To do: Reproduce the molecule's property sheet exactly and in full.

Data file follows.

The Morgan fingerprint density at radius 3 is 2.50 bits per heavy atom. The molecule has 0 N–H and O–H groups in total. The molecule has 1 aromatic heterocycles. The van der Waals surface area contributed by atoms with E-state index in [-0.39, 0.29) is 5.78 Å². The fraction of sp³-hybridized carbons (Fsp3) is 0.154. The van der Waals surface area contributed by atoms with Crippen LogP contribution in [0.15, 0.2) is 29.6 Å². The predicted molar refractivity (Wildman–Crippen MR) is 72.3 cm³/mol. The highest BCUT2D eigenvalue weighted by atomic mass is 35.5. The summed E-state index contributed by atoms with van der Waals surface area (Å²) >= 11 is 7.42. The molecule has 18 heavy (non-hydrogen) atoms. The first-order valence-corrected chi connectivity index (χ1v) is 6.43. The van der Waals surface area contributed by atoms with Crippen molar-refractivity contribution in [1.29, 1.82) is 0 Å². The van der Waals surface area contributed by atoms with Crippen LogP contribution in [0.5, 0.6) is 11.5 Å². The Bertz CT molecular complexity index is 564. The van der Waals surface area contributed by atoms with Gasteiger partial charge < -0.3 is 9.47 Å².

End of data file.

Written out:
The Morgan fingerprint density at radius 3 is 2.50 bits per heavy atom. The molecule has 0 N–H and O–H groups in total. The molecule has 1 aromatic heterocycles. The van der Waals surface area contributed by atoms with E-state index in [-0.39, 0.29) is 5.78 Å². The fraction of sp³-hybridized carbons (Fsp3) is 0.154. The van der Waals surface area contributed by atoms with Crippen LogP contribution in [0.15, 0.2) is 29.6 Å². The predicted molar refractivity (Wildman–Crippen MR) is 72.3 cm³/mol. The highest BCUT2D eigenvalue weighted by atomic mass is 35.5. The summed E-state index contributed by atoms with van der Waals surface area (Å²) >= 11 is 7.42. The molecule has 18 heavy (non-hydrogen) atoms. The first-order valence-corrected chi connectivity index (χ1v) is 6.43. The van der Waals surface area contributed by atoms with Crippen molar-refractivity contribution in [1.29, 1.82) is 0 Å². The van der Waals surface area contributed by atoms with Crippen LogP contribution in [0.5, 0.6) is 11.5 Å². The Bertz CT molecular complexity index is 564. The van der Waals surface area contributed by atoms with Gasteiger partial charge < -0.3 is 9.47 Å².